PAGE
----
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Title: "The wise surveyor" : surveying and representation in British house and estate portraiture, c. 1650-1715
Author: Grindle, Nicholas Mayne
ISNI:       0000 0001 3520 9654
Awarding Body: UCL (University College London)
Current Institution: University College London (University of London)
Date of Award: 2002
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This dissertation discusses the development of English house and estate portraiture in Britain, c.1675-1715. It argues that paintings described the landscape in such a way as to suggest that the land was naturally composed into the co-ordinated forms perceived by landowners when surveying their property. The work begins with an introduction setting out the subject matter and argument, supported by a survey of recent literature on house and estate portraiture and landscape painting. The introduction is particularly concerned with the question of the historically contingency of pictorial description. Chapter one asks why different continental portrait methods were taken up unilaterally in Britain when the tendency abroad was to use many different styles simultaneously. It relates the development of styles in Britain to ideas about viewing and describing the land in late-seventeenth century county histories and topographical surveys, which included many engraved estate and house portraits. Chapters two and three follow the development of the estate portrait in the paintings of Jan Siberechts. The chapters observe how in the 1690s Siberechts produced images of an increasingly descriptive and co-ordinated quality, following the natural-philosophical and landowning interests of his most important patron. The argument is that as Siberechts was faced with the pressure to describe the landscape he drew on the precedents of Flemish artists, as earlier engravers had done in county histories and topographical surveys. The fourth and final chapter looks at the sustained climax to estate portraiture's development in Britain, seen in Britannia Illustrata, 1707. It considers this work against the background of Joseph Addison's essays. Addison theory of the imagination (1712) suggested that social distinction was part of the natural world's design, something that is also signified in Britannia Illustrata's view of the landscape. The thesis's aim throughout is to consider the historical nature of description and how images of the natural world objectify socially subjective experiences and conceptions.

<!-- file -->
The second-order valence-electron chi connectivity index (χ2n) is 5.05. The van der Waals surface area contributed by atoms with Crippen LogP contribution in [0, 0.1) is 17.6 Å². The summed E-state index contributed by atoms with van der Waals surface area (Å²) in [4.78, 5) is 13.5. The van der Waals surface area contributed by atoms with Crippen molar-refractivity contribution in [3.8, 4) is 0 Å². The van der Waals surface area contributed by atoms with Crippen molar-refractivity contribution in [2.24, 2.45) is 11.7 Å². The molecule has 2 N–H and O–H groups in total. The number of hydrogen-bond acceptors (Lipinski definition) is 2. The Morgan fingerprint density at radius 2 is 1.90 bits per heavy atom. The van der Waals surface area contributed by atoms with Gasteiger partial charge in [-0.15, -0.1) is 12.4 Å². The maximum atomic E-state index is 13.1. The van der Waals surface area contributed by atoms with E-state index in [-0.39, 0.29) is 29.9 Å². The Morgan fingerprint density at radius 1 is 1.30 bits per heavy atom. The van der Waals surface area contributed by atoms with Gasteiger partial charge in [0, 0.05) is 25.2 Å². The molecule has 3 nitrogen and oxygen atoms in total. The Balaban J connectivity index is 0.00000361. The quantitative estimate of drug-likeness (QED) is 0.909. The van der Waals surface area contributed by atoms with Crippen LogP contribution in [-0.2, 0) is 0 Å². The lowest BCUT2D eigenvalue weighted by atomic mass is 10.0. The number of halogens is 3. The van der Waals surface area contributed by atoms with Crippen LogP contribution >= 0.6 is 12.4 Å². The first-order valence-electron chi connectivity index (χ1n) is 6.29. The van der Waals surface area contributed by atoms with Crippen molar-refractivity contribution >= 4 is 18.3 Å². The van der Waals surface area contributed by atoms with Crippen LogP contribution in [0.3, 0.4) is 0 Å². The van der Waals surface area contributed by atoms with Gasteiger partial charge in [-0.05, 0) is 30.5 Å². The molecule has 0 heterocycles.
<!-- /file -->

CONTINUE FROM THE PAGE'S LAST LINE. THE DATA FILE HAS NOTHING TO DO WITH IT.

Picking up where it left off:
Supervisor: Not available Sponsor: Not available
Qualification Name: Thesis (Ph.D.) Qualification Level: Doctoral
EThOS ID:  DOI: Not available
Keywords: Landscapes